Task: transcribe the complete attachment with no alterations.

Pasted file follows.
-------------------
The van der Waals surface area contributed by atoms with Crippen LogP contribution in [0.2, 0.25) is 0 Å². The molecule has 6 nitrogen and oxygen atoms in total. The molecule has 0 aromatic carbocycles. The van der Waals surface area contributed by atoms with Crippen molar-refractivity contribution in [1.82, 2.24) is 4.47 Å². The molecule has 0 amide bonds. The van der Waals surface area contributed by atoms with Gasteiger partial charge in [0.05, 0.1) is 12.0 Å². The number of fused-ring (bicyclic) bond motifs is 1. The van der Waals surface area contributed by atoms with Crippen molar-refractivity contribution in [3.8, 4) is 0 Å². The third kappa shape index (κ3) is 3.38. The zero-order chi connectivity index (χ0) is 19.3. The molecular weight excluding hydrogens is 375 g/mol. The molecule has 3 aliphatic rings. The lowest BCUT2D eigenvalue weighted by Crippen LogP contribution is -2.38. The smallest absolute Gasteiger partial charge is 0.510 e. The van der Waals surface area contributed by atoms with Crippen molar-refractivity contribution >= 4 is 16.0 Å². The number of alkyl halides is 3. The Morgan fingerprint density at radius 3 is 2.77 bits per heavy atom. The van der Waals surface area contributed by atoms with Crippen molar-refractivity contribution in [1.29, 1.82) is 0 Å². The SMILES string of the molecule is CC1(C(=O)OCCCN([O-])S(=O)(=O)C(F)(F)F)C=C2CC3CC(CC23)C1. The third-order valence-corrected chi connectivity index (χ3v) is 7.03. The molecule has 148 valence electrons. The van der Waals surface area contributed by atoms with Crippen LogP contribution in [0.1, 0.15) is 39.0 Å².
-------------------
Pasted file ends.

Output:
The van der Waals surface area contributed by atoms with Crippen LogP contribution in [0.2, 0.25) is 0 Å². The molecule has 6 nitrogen and oxygen atoms in total. The molecule has 0 aromatic carbocycles. The van der Waals surface area contributed by atoms with Crippen molar-refractivity contribution in [1.82, 2.24) is 4.47 Å². The molecule has 0 amide bonds. The van der Waals surface area contributed by atoms with Gasteiger partial charge in [0.05, 0.1) is 12.0 Å². The number of fused-ring (bicyclic) bond motifs is 1. The van der Waals surface area contributed by atoms with Crippen molar-refractivity contribution in [3.8, 4) is 0 Å². The third kappa shape index (κ3) is 3.38. The zero-order chi connectivity index (χ0) is 19.3. The molecular weight excluding hydrogens is 375 g/mol. The molecule has 3 aliphatic rings. The lowest BCUT2D eigenvalue weighted by Crippen LogP contribution is -2.38. The smallest absolute Gasteiger partial charge is 0.510 e. The van der Waals surface area contributed by atoms with Crippen molar-refractivity contribution >= 4 is 16.0 Å². The number of alkyl halides is 3. The Morgan fingerprint density at radius 3 is 2.77 bits per heavy atom. The van der Waals surface area contributed by atoms with Crippen molar-refractivity contribution in [1.29, 1.82) is 0 Å². The SMILES string of the molecule is CC1(C(=O)OCCCN([O-])S(=O)(=O)C(F)(F)F)C=C2CC3CC(CC23)C1. The third-order valence-corrected chi connectivity index (χ3v) is 7.03. The molecule has 148 valence electrons. The van der Waals surface area contributed by atoms with Crippen LogP contribution in [0.1, 0.15) is 39.0 Å².